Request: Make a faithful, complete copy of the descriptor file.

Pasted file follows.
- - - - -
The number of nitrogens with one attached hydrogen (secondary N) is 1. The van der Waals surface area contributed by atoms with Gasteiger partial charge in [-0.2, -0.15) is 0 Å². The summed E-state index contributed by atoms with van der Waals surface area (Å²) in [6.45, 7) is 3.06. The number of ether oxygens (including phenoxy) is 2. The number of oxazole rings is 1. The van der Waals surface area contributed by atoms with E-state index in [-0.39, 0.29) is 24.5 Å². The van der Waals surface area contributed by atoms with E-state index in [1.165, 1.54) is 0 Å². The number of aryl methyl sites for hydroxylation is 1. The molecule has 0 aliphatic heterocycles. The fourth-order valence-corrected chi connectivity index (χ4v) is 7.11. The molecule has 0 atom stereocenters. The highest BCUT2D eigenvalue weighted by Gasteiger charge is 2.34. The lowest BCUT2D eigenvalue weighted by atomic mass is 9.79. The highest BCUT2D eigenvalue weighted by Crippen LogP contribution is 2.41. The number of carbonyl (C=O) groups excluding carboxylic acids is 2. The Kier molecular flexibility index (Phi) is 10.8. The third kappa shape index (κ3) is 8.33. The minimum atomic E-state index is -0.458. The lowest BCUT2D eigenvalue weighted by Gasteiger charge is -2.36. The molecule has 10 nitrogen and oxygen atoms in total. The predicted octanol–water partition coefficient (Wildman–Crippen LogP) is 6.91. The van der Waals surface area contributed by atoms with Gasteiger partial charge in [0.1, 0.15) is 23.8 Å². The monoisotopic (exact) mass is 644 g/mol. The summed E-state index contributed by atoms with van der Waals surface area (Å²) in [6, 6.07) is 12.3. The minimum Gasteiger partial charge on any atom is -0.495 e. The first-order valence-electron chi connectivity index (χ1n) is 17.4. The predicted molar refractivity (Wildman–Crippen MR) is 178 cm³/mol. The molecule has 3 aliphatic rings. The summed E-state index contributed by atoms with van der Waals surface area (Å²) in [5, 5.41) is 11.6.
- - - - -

The number of nitrogens with one attached hydrogen (secondary N) is 1. The van der Waals surface area contributed by atoms with Gasteiger partial charge in [-0.2, -0.15) is 0 Å². The summed E-state index contributed by atoms with van der Waals surface area (Å²) in [6.45, 7) is 3.06. The number of ether oxygens (including phenoxy) is 2. The number of oxazole rings is 1. The van der Waals surface area contributed by atoms with E-state index in [-0.39, 0.29) is 24.5 Å². The van der Waals surface area contributed by atoms with E-state index in [1.165, 1.54) is 0 Å². The number of aryl methyl sites for hydroxylation is 1. The molecule has 0 aliphatic heterocycles. The fourth-order valence-corrected chi connectivity index (χ4v) is 7.11. The molecule has 0 atom stereocenters. The highest BCUT2D eigenvalue weighted by Gasteiger charge is 2.34. The lowest BCUT2D eigenvalue weighted by atomic mass is 9.79. The highest BCUT2D eigenvalue weighted by Crippen LogP contribution is 2.41. The number of carbonyl (C=O) groups excluding carboxylic acids is 2. The Kier molecular flexibility index (Phi) is 10.8. The third kappa shape index (κ3) is 8.33. The minimum atomic E-state index is -0.458. The lowest BCUT2D eigenvalue weighted by Gasteiger charge is -2.36. The molecule has 10 nitrogen and oxygen atoms in total. The predicted octanol–water partition coefficient (Wildman–Crippen LogP) is 6.91. The van der Waals surface area contributed by atoms with Gasteiger partial charge in [0.1, 0.15) is 23.8 Å². The monoisotopic (exact) mass is 644 g/mol. The summed E-state index contributed by atoms with van der Waals surface area (Å²) in [6, 6.07) is 12.3. The minimum Gasteiger partial charge on any atom is -0.495 e. The first-order valence-electron chi connectivity index (χ1n) is 17.4. The predicted molar refractivity (Wildman–Crippen MR) is 178 cm³/mol. The molecule has 3 aliphatic rings. The summed E-state index contributed by atoms with van der Waals surface area (Å²) in [5, 5.41) is 11.6.